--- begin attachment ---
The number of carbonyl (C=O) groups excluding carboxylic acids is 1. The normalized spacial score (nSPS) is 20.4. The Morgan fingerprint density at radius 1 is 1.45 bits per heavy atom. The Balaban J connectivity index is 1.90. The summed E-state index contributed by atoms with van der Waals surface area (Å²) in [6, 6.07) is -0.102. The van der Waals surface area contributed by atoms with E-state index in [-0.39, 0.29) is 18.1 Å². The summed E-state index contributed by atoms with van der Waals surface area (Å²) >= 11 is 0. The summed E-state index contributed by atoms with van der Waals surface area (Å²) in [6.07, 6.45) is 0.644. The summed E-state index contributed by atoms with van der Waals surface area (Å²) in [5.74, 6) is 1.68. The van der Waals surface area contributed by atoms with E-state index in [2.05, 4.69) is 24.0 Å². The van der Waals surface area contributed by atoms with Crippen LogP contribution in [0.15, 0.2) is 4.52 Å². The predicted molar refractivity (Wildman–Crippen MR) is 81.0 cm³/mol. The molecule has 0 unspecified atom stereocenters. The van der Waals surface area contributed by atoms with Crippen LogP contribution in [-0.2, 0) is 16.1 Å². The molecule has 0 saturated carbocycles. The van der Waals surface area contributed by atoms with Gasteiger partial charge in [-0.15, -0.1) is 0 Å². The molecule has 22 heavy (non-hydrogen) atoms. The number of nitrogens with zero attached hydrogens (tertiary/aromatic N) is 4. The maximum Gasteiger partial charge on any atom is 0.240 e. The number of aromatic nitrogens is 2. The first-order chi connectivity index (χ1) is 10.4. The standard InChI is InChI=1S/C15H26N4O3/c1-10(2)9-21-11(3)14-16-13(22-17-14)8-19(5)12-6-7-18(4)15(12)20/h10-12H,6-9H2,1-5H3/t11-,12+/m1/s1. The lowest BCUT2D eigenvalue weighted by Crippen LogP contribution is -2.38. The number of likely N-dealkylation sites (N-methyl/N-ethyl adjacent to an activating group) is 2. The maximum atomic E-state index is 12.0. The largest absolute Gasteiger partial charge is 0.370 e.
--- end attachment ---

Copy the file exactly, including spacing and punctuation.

The number of carbonyl (C=O) groups excluding carboxylic acids is 1. The normalized spacial score (nSPS) is 20.4. The Morgan fingerprint density at radius 1 is 1.45 bits per heavy atom. The Balaban J connectivity index is 1.90. The summed E-state index contributed by atoms with van der Waals surface area (Å²) in [6, 6.07) is -0.102. The van der Waals surface area contributed by atoms with E-state index in [-0.39, 0.29) is 18.1 Å². The summed E-state index contributed by atoms with van der Waals surface area (Å²) >= 11 is 0. The summed E-state index contributed by atoms with van der Waals surface area (Å²) in [6.07, 6.45) is 0.644. The summed E-state index contributed by atoms with van der Waals surface area (Å²) in [5.74, 6) is 1.68. The van der Waals surface area contributed by atoms with E-state index in [2.05, 4.69) is 24.0 Å². The van der Waals surface area contributed by atoms with Crippen LogP contribution in [0.15, 0.2) is 4.52 Å². The predicted molar refractivity (Wildman–Crippen MR) is 81.0 cm³/mol. The molecule has 0 unspecified atom stereocenters. The van der Waals surface area contributed by atoms with Crippen LogP contribution in [-0.2, 0) is 16.1 Å². The molecule has 0 saturated carbocycles. The van der Waals surface area contributed by atoms with Gasteiger partial charge in [-0.15, -0.1) is 0 Å². The molecule has 22 heavy (non-hydrogen) atoms. The number of nitrogens with zero attached hydrogens (tertiary/aromatic N) is 4. The maximum Gasteiger partial charge on any atom is 0.240 e. The number of aromatic nitrogens is 2. The first-order chi connectivity index (χ1) is 10.4. The standard InChI is InChI=1S/C15H26N4O3/c1-10(2)9-21-11(3)14-16-13(22-17-14)8-19(5)12-6-7-18(4)15(12)20/h10-12H,6-9H2,1-5H3/t11-,12+/m1/s1. The lowest BCUT2D eigenvalue weighted by Crippen LogP contribution is -2.38. The number of likely N-dealkylation sites (N-methyl/N-ethyl adjacent to an activating group) is 2. The maximum atomic E-state index is 12.0. The largest absolute Gasteiger partial charge is 0.370 e.